It wasn’t James Comey that torpedoed Hillary Clinton’s presidential bid. It wasn’t Jeremy Corbyn who upset Teresa May. It wasn’t fed-up workers who gave the National Front their best-ever showing in recent French elections. It was the children, or, more respectfully, Millennials and Gen Z. Young people who are suddenly deciding elections around the world, and upsetting the applecart.
Millions of Millennials became Bernie’s “army” and turned their backs on the “inevitable” Hillary Clinton, viewing her as the voice of the establishment.
Millennials denied UK Conservatives a bigger majority and voted in unexpected numbers. Teresa May’s party won only 18 percent of those 18-24, and 22 percent of the 25-34, with Labor attracting 66 percent and 57 percent of those cohorts respectively.
The bad news for the U.S. – and for other countries too -- is that the newest crop of voters has been steeped in progressive culture and tutored by the liberal media. They are easy prey for those making big and undeliverable promises, like free college or free healthcare, or free windmills that can save the planet. Having not learned the lessons of history, they (and we) are doomed to repeat them. They must learn all over again how left-wing policies fail to spur growth and incomes, undermine the economy and leave working people behind.
They have been educated by left-wing faculties to admire the Socialism preached by Labor’s Corbyn and to ignore the failures of Socialist measures enacted in France and England. They don’t remember the UK as a nation crippled by exorbitant taxes and militant unions, finally revived by the conservative policies of Margaret Thatcher. Where would they have heard that? Popular culture in the UK derides Thatcher as an Iron Lady who stepped on the poor and devolved into dementia. Professors teach more of the same. A recent study showed that 8 in 10 university lecturers in the UK are liberals; who is surprised that the new generation demonstrates such a profound ignorance of capitalism and fiscal realities?
Why is this important? Historically, our laissez-faire attitude towards such liberal indoctrination of our youth didn’t much matter. Boomers have outnumbered other generations and have dominated our politics. Today that is no longer the case. In 2016, Pew Research determined that Millennials and Boomers were tied, each claiming 31 percent of the electorate. Up until now, that evolving parity has not meant much, because turnout among young people was consistently low. That is changing.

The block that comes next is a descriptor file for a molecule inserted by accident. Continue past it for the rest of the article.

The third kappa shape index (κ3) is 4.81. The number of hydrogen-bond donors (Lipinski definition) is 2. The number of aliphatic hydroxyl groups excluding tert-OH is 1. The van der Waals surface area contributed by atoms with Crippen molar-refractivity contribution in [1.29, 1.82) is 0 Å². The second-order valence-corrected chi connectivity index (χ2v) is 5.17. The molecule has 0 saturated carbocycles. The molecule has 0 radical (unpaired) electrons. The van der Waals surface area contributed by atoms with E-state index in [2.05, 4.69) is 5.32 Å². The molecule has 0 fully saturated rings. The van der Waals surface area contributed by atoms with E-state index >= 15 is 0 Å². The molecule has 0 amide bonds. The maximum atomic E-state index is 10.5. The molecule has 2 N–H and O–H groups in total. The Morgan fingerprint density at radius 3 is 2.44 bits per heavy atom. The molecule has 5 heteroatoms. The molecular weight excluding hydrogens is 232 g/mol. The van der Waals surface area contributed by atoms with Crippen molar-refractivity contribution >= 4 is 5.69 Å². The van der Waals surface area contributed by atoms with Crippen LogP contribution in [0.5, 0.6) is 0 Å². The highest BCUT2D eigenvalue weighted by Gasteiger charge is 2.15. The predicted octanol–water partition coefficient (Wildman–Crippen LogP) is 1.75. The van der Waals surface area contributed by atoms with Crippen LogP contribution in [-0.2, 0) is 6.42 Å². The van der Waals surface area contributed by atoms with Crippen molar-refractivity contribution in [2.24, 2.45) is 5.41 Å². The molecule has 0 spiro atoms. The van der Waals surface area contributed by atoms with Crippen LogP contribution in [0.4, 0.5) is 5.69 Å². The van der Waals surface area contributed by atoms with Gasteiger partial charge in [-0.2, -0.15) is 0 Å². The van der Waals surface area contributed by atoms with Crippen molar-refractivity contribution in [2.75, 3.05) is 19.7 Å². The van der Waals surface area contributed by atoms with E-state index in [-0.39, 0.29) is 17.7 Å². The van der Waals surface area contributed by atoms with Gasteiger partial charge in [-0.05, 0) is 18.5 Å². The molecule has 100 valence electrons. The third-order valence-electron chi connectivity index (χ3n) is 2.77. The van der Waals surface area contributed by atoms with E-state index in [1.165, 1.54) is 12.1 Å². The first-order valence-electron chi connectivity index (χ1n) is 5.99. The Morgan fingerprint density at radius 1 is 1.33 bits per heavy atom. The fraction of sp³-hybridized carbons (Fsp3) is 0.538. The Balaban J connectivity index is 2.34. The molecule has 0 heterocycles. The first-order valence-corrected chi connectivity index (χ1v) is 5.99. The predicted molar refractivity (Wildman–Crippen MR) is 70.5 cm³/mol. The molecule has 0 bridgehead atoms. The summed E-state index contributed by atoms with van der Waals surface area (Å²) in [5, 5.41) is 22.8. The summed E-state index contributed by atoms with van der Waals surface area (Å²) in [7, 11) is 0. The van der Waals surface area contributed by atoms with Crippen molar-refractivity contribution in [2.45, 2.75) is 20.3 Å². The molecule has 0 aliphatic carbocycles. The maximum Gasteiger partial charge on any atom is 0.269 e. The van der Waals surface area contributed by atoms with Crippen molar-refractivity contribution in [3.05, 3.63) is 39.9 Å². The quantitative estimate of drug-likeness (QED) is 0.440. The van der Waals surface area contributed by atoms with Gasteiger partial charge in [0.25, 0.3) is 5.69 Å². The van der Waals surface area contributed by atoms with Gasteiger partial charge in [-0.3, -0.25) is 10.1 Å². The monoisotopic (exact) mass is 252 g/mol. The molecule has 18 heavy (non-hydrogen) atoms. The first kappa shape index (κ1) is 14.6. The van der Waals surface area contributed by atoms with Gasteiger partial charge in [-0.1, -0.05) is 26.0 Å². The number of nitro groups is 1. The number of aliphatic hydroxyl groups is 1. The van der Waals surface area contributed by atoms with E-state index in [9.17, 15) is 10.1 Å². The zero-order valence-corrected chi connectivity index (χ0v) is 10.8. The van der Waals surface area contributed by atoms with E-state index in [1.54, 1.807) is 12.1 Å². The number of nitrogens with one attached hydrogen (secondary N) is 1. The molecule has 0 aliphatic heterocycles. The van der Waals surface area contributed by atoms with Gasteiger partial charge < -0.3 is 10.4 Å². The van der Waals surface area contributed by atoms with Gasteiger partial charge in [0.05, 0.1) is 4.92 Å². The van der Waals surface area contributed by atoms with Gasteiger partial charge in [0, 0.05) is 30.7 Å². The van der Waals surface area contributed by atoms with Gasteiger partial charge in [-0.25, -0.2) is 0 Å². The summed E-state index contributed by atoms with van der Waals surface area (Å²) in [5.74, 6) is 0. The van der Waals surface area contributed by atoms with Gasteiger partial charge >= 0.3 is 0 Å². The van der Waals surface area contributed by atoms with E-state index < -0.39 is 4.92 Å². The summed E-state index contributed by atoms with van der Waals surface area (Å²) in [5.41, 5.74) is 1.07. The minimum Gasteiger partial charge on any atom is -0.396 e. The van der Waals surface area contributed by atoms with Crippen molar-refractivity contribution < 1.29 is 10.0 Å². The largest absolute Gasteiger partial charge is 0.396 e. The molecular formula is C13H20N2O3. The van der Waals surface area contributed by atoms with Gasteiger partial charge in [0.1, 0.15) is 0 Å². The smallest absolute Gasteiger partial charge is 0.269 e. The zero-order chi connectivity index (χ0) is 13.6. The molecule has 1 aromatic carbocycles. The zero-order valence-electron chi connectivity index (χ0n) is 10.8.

In the U.S., Republicans need to wise up to the lessons of the recent elections. The first is that Millennials are fickle. They can show up to vote in one election and then ignore the next. That’s what happened in France, where young voters, frustrated by 22 percent unemployment and fed up with establishment parties, gave LePen a surprising lift in the presidential voting on May 7, only to boycott the more recent parliamentary contests. Less than half the country turned out this past weekend to cast a ballot – a sharp fall-off from prehistorical figures approaching 60 percent or higher.
The second lesson is that young people are motivated by pretty much the same issues – jobs, higher incomes -- that concern older voters. Young people in the UK were not a big factor in the 2016 Brexit vote, probably convinced that established voters would win the day; a year later they were energized by a sinking pound sterling and media reports of pending job losses and higher inflation. They subsequently flocked to the voting booth to register their anxieties about leaving the EU. Turnout among young people (age 18 to 24) rose 12 percentage points compared to the 2015 general election.
Republicans looking to the 2018 Congressional contests should be worried. Polling has shown Millennials defecting to Democrats and Trump’s approval ratings with 18 to 34-year-olds at only 26 percent. Today, he would certainly not attract young voters to support Congressional candidates.
The White House’s withdrawal from the Paris Climate Agreement and hard stance on immigration do not sit well with Millennials. In college, they never heard the counter-arguments, about the cost of renewable energy or the deflating effect of immigration on wages. Our colleges discourage right-wing commentary or even open discourse. Baby boomers have let this happen, and now the country is reaping the rewards.
Still, Millennials can change their minds, as we have seen. The GOP needs to craft a message that will appeal to young voters, and fast.
One message is that the Republican Party is the party of opportunity, encouraging entrepreneurship and backing companies like Uber and Airbnb, the disruptors of the status quo. As important, the GOP needs to portray Democrats as standing in the way of new ventures, with their thirst for regulation and obeisance to labor unions.
Another is that the GOP will aggressively open more doors for young people, including the new apprenticeship programs and collaborations with industry that President Trump has recently promoted. An astounding number of young people, especially minorities living in urban areas, have little knowledge of how to access a middle-class life, and what it might mean for them.
Republicans can also promote making government more efficient and effective, in part through the greater use of technology. The president is planning another get-together with tech titans like Jeff Bezos and Eric Schmidt in the coming week focused on modernizing government. A tech revolution might appeal to Millennials almost as much as one led by Bernie.
Bottom line: GOP candidates need to woo young audiences, maybe for the first time ever. That is in itself a revolution.